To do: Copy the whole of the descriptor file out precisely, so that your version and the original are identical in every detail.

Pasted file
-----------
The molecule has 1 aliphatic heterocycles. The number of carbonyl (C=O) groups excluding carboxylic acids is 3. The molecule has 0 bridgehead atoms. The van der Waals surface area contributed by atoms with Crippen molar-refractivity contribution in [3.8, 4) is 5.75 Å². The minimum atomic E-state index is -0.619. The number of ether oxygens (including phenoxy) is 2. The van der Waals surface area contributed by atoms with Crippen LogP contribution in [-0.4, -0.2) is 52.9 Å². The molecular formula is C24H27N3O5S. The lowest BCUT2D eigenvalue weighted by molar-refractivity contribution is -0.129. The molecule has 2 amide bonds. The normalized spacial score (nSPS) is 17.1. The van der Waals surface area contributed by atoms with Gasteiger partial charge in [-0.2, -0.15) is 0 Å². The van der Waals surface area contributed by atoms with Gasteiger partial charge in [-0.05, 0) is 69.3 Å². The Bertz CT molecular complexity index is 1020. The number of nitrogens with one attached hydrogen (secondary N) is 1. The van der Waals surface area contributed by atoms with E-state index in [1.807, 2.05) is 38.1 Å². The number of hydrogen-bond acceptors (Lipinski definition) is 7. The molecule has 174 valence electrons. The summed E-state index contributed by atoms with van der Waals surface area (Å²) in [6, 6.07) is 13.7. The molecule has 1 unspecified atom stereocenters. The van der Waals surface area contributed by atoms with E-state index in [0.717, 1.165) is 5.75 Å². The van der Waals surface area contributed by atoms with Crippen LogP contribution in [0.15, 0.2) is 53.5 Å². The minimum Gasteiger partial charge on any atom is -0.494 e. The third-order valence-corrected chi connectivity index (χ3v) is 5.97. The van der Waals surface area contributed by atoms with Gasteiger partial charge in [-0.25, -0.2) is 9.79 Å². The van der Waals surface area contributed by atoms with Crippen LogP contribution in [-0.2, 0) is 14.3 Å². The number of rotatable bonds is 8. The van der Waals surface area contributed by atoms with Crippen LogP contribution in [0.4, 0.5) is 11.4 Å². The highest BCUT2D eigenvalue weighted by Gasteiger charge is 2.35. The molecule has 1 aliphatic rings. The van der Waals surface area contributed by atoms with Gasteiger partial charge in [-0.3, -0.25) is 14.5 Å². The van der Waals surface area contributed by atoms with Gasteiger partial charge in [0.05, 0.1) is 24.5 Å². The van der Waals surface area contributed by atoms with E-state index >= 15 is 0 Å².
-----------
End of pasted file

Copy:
The molecule has 1 aliphatic heterocycles. The number of carbonyl (C=O) groups excluding carboxylic acids is 3. The molecule has 0 bridgehead atoms. The van der Waals surface area contributed by atoms with Crippen molar-refractivity contribution in [3.8, 4) is 5.75 Å². The minimum atomic E-state index is -0.619. The number of ether oxygens (including phenoxy) is 2. The van der Waals surface area contributed by atoms with Crippen LogP contribution in [-0.4, -0.2) is 52.9 Å². The molecular formula is C24H27N3O5S. The lowest BCUT2D eigenvalue weighted by molar-refractivity contribution is -0.129. The molecule has 2 amide bonds. The normalized spacial score (nSPS) is 17.1. The van der Waals surface area contributed by atoms with Gasteiger partial charge in [-0.2, -0.15) is 0 Å². The van der Waals surface area contributed by atoms with Gasteiger partial charge in [-0.05, 0) is 69.3 Å². The Bertz CT molecular complexity index is 1020. The number of nitrogens with one attached hydrogen (secondary N) is 1. The van der Waals surface area contributed by atoms with E-state index in [1.807, 2.05) is 38.1 Å². The number of hydrogen-bond acceptors (Lipinski definition) is 7. The molecule has 174 valence electrons. The summed E-state index contributed by atoms with van der Waals surface area (Å²) in [6, 6.07) is 13.7. The molecule has 1 unspecified atom stereocenters. The van der Waals surface area contributed by atoms with E-state index in [0.717, 1.165) is 5.75 Å². The van der Waals surface area contributed by atoms with Crippen LogP contribution in [0.15, 0.2) is 53.5 Å². The minimum Gasteiger partial charge on any atom is -0.494 e. The third-order valence-corrected chi connectivity index (χ3v) is 5.97. The van der Waals surface area contributed by atoms with Gasteiger partial charge in [-0.25, -0.2) is 9.79 Å². The van der Waals surface area contributed by atoms with Crippen LogP contribution in [-0.2, 0) is 14.3 Å². The number of rotatable bonds is 8. The van der Waals surface area contributed by atoms with Crippen LogP contribution in [0.4, 0.5) is 11.4 Å². The highest BCUT2D eigenvalue weighted by Gasteiger charge is 2.35. The molecule has 1 aliphatic rings. The van der Waals surface area contributed by atoms with Gasteiger partial charge in [-0.3, -0.25) is 14.5 Å². The van der Waals surface area contributed by atoms with Gasteiger partial charge in [0.05, 0.1) is 24.5 Å². The van der Waals surface area contributed by atoms with E-state index >= 15 is 0 Å².